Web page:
Some of the B-complex dietary supplements in the multiple vitamins and individual capsules are manufactured, but the specific molecules are the same as naturally occurring B vitamins. The beta-carotene in the multiples and in plain beta-carotene capsules is synthetic, and is slightly different from the naturally occurring beta-carotene. However we also have the Natural Carotenes for those people who want to take extra supplements of the natural form. The vitamin C in almost all dietary supplements is manufactured by a natural process of fermentation of a carbohydrate derived from corn. If a significant difference exists between the natural dietary supplement and the synthetic form, such as vitamins D and E, we try to carry those that are all from natural sources. Some supplements, such as coenzyme Q10, are made in the laboratory by natural bacterial fermentation. All of our herbs are natural and mostly standardized with some of the whole herb included as well.
We include no synthetic additives in our dietary supplements: no artificial flavors, colors, preservatives, coatings, or fillers. And, they are all hypoallergenic - only a few have either milk or soy derivatives.
What is the difference between MaxGLA and UltraEPA?
Max GLA is a capsule of the oil from borage seeds, and it is rich in gamma-linolenic acid, with all of the healthful properties of this omega-6 fatty acid. The 1200 mg capsule contains 240 mg of GLA (20%). The Ultra-EPA is a fish oil concentrate, rich in the omega-3 oil - EPA, or eicosapentaenoic acid, as well as DHA, or docosahexaenoic acid. Each capsule of Ultra-EPA contains 1000 mg of oil with 180 mg of EPA and 120 mg of DHA. You need both the omega-3 and omega-6 essential fatty acids in the diet, and they both have similar but not identical health benefits.
What is the difference between your different multivitamins?
The Ultra Vitality is a complex of all the major basic vitamins and minerals in significant healthy doses contained in six tablets. Ultra Vitality Elite contains all the minerals other than iron. UV3 contains the same doses except it has no copper for people who have too much of this mineral. UV2 has added iron for people with iron deficiency (they may still need more iron than this provides if they are very depleted).
The Daily Preventive is almost the same as Ultra Vitality but the formula is contained in 12 capsules instead of 6 tablets for those people who have a hard time swallowing tablets, or for older children who need to take a portion of the adult dose. The DP1 formula has 100 IU of vitamin D, instead of 400 IU, 25 mg of zinc instead of 30 mg, and 4 mg of copper instead of 3 mg. The DP3 is the same except that it has no copper.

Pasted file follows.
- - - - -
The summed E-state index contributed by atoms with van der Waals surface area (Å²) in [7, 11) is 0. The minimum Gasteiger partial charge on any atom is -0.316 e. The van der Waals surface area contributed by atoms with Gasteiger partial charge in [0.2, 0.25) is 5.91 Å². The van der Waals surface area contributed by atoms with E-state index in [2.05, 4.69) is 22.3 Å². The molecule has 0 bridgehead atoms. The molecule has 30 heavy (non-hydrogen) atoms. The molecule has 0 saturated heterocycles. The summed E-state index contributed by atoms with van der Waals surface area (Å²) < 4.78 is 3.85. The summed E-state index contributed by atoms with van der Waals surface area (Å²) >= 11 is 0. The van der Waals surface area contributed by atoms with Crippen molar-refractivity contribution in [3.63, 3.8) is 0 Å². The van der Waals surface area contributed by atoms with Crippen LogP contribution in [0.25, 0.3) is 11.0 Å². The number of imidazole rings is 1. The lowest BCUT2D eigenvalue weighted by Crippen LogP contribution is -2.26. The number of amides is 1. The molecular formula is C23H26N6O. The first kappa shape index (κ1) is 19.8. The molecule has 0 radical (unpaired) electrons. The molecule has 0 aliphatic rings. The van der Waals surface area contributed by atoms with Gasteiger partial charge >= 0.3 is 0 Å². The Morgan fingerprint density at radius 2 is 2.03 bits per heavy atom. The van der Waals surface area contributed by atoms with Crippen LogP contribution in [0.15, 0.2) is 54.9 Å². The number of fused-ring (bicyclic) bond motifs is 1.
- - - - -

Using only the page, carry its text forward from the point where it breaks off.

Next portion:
The Ultra Vitality Kids is a chewable multivitamin/mineral for very young children who cannot swallow capsules or tablets. They are naturally flavored and sweetened. They have much lower children's doses compared to the adult vitamins. Is it better to take capsules of Coenzyme Q10 or the chewable form?
Coenzyme Q10 is a fat-soluble nutrient and it is generally poorly absorbed. Taking it at the same time as some oily foods can enhance the absorption. The chewable form is mixed with lecithin, an oily food, and chewing mixes it well with the lecithin so that absorption is enhanced. The other form of coenzyme Q10 is a gelcap that is well absorbed, but it is so costly in comparison to the chewable that the end result is not sufficiently greater absorption to justify the price difference.
What are standardized herbs?
Although herbs have a long history of use for medicinal purposes, it is only recently that they have been analyzed to reveal their most active components. These active chemicals are commonly present in very variable amounts in herbs, depending on where and how they are grown, soil quality, when they are harvested, the amount of rain and sun, and other factors. Standardized herbs have guaranteed specific amounts of the known, active herbal components, as well as the other factors that might be of help but are not as well studied.
Recently, the German government formed a Commission (Commission E) to conduct a review of the clinical value of many herbs in common therapeutic use for natural prevention and treatment of disease. The main focus of their review was on standardized herbs, in order to control as many variables as possible. This Commission E has published the results of their review in a monograph, and they concluded that many herbs do have the effects that are claimed.
High quality standardized herbal supplements usually contain all of the other active components of the herb, but they have at least the measured amount of the known active principles. This is not to say that non-standardized herbs are not valuable, but their levels of active principles are not as well known.